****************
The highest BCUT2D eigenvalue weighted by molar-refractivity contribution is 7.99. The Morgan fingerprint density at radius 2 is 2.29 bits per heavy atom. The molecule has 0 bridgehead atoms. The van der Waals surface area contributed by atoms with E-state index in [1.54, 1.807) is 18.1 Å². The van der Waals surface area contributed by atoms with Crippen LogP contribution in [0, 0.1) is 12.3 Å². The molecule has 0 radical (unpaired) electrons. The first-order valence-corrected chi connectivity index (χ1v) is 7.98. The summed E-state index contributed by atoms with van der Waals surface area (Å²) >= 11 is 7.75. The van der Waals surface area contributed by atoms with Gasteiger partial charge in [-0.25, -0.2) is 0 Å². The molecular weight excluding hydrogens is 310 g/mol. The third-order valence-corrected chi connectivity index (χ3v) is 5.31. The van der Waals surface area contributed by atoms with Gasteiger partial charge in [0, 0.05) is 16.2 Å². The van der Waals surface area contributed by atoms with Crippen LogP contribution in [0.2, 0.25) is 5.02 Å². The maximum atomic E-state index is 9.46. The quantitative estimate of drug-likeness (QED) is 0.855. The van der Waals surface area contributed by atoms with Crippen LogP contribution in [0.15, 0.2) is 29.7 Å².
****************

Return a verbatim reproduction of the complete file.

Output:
The highest BCUT2D eigenvalue weighted by molar-refractivity contribution is 7.99. The Morgan fingerprint density at radius 2 is 2.29 bits per heavy atom. The molecule has 0 bridgehead atoms. The van der Waals surface area contributed by atoms with E-state index in [1.54, 1.807) is 18.1 Å². The van der Waals surface area contributed by atoms with Crippen LogP contribution in [0, 0.1) is 12.3 Å². The molecule has 0 radical (unpaired) electrons. The first-order valence-corrected chi connectivity index (χ1v) is 7.98. The summed E-state index contributed by atoms with van der Waals surface area (Å²) >= 11 is 7.75. The van der Waals surface area contributed by atoms with Gasteiger partial charge in [-0.25, -0.2) is 0 Å². The molecular weight excluding hydrogens is 310 g/mol. The third-order valence-corrected chi connectivity index (χ3v) is 5.31. The van der Waals surface area contributed by atoms with Gasteiger partial charge in [0, 0.05) is 16.2 Å². The van der Waals surface area contributed by atoms with Crippen LogP contribution in [0.2, 0.25) is 5.02 Å². The maximum atomic E-state index is 9.46. The quantitative estimate of drug-likeness (QED) is 0.855. The van der Waals surface area contributed by atoms with Crippen LogP contribution in [0.15, 0.2) is 29.7 Å².